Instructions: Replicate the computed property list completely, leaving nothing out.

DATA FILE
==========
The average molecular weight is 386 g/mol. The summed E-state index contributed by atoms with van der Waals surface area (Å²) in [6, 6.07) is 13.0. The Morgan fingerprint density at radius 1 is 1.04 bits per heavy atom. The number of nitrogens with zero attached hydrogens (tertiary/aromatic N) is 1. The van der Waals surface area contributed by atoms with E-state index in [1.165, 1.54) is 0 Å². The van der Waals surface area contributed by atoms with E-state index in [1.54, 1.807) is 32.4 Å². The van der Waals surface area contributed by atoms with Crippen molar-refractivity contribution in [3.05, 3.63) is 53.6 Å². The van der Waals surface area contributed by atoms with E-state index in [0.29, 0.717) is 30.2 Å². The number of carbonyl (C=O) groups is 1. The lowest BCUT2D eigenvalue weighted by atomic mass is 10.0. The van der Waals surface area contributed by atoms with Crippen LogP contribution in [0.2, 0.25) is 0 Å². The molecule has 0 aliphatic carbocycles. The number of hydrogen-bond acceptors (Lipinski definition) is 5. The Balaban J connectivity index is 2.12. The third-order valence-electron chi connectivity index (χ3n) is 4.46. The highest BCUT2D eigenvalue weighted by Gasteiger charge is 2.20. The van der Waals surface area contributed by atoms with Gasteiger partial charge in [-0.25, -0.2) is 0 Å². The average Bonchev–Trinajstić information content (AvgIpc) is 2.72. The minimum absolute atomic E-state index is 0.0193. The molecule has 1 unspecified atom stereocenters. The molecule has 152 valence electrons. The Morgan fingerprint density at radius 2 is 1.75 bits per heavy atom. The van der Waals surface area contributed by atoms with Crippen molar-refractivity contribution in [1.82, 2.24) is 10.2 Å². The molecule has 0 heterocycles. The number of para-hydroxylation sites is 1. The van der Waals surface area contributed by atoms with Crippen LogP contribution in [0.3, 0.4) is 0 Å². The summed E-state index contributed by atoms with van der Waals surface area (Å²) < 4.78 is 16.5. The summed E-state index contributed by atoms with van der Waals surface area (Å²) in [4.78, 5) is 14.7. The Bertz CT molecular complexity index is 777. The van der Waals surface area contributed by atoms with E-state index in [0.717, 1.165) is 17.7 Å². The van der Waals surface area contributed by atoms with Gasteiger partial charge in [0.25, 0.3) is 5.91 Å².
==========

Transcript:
The average molecular weight is 386 g/mol. The summed E-state index contributed by atoms with van der Waals surface area (Å²) in [6, 6.07) is 13.0. The Morgan fingerprint density at radius 1 is 1.04 bits per heavy atom. The number of nitrogens with zero attached hydrogens (tertiary/aromatic N) is 1. The van der Waals surface area contributed by atoms with E-state index in [1.165, 1.54) is 0 Å². The van der Waals surface area contributed by atoms with E-state index in [1.54, 1.807) is 32.4 Å². The van der Waals surface area contributed by atoms with Crippen molar-refractivity contribution in [3.05, 3.63) is 53.6 Å². The van der Waals surface area contributed by atoms with E-state index in [0.29, 0.717) is 30.2 Å². The number of carbonyl (C=O) groups is 1. The lowest BCUT2D eigenvalue weighted by atomic mass is 10.0. The van der Waals surface area contributed by atoms with Crippen LogP contribution in [0.2, 0.25) is 0 Å². The molecule has 0 aliphatic carbocycles. The number of hydrogen-bond acceptors (Lipinski definition) is 5. The Balaban J connectivity index is 2.12. The third-order valence-electron chi connectivity index (χ3n) is 4.46. The highest BCUT2D eigenvalue weighted by Gasteiger charge is 2.20. The van der Waals surface area contributed by atoms with Gasteiger partial charge in [-0.25, -0.2) is 0 Å². The average Bonchev–Trinajstić information content (AvgIpc) is 2.72. The minimum absolute atomic E-state index is 0.0193. The molecule has 1 unspecified atom stereocenters. The molecule has 152 valence electrons. The Morgan fingerprint density at radius 2 is 1.75 bits per heavy atom. The van der Waals surface area contributed by atoms with Crippen molar-refractivity contribution in [1.82, 2.24) is 10.2 Å². The molecule has 0 heterocycles. The number of para-hydroxylation sites is 1. The van der Waals surface area contributed by atoms with Crippen LogP contribution in [0.3, 0.4) is 0 Å². The summed E-state index contributed by atoms with van der Waals surface area (Å²) < 4.78 is 16.5. The summed E-state index contributed by atoms with van der Waals surface area (Å²) in [4.78, 5) is 14.7. The Bertz CT molecular complexity index is 777. The van der Waals surface area contributed by atoms with E-state index in [0.717, 1.165) is 17.7 Å². The van der Waals surface area contributed by atoms with Gasteiger partial charge in [0.25, 0.3) is 5.91 Å².